The chronic growing pains of communicating science online

Dominique Brossard and Dietram A. Scheufele at Science: “Almost a decade ago, we wrote, “Without applied research on how to best communicate science online, we risk creating a future where the dynamics of online communication systems have a stronger impact on public views about science than the specific research that we as scientists are trying to communicate”. Since then, the footprint of subscription- based news content has slowly shrunk. Meanwhile, microtargeted information increasingly dominates social media, curated and prioritized algorithmically on the basis of audience demographics, an abundance of digital trace data, and other consumer information. Partly as a result, hyperpolarized public attitudes on issues such as COVID-19 vaccines or climate change emerge and grow in separate echo chambers.

Scientists have been slow to adapt to a shift in power in the science information ecosystem—changes that are not likely to reverse.The business-as-usual response to this challenge from many parts of the scientific community—especially in science, technology, engineering, and mathematics fields— has been frustrating to those who conduct research on science communication. Many scientists-turned-communicators continue to see online communication environments mostly as tools for resolving information asymmetries between experts and lay audiences. As a result, they blog, tweet, and post podcasts and videos to promote public understanding and excitement about science. To be fair, this has been driven most recently by a demand from policy-makers and from audiences interested in policy and decision-relevant science during the COVID-19 pandemic.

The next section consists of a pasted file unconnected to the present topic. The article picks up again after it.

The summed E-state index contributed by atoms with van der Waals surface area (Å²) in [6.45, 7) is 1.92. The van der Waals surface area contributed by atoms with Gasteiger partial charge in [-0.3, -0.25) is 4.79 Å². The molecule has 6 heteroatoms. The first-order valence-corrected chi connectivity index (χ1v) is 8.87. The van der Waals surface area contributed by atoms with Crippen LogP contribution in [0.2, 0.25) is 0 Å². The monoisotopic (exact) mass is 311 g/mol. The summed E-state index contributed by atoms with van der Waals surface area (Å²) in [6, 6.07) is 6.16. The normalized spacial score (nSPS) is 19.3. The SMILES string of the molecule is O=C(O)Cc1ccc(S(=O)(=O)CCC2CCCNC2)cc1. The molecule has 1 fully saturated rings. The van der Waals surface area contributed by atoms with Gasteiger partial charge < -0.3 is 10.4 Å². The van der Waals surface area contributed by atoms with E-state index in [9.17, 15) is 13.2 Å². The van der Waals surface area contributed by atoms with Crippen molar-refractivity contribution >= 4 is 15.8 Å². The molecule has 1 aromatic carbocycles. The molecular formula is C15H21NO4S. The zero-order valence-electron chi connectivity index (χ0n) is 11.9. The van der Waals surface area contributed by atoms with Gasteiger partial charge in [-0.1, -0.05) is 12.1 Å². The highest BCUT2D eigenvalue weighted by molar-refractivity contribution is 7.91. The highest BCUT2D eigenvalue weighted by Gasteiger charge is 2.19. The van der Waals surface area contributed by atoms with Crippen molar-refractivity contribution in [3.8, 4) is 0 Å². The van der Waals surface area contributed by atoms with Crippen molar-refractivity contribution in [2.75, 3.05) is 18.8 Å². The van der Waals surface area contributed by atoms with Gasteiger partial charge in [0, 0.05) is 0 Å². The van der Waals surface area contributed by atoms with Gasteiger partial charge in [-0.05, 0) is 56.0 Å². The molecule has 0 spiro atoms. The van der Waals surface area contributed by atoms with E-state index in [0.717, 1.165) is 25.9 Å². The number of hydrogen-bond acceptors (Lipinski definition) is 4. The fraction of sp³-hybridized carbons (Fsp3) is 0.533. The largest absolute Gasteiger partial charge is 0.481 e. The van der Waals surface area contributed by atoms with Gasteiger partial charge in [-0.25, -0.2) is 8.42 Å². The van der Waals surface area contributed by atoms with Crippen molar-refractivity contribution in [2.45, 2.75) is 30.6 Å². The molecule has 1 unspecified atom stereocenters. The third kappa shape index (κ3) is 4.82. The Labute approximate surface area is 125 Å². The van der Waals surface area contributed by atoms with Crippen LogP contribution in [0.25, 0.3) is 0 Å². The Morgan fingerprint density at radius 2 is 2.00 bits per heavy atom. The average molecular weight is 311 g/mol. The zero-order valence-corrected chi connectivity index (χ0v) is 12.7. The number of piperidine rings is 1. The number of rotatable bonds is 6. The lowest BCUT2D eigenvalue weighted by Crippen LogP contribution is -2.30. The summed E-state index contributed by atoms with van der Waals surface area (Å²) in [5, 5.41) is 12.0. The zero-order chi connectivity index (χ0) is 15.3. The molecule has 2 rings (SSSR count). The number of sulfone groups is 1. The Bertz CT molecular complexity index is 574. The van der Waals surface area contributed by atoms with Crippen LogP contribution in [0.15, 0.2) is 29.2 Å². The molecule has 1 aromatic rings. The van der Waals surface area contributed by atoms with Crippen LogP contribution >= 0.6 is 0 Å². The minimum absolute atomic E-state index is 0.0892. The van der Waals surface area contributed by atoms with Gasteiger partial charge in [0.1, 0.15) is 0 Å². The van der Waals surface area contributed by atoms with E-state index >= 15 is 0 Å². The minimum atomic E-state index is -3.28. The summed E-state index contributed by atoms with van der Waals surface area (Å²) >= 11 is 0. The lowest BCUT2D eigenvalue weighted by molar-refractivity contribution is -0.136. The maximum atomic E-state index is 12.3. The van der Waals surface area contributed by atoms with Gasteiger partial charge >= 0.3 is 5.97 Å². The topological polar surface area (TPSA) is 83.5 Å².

Unfortunately, social science research suggests that rapidly evolving online information ecologies are likely to be minimally responsive to scientists who upload content—however engaging it may seem— to TikTok or YouTube. In highly contested national and global information environments, the scientific community is just one of many voices competing for attention and public buy-in about a range of issues, from COVID-19 to artificial intelligence to genetic engineering, among other topics. This competition for public attention has produced at least three urgent lessons that the scientific community must face as online information environments rapidly displace traditional, mainstream media….(More)”.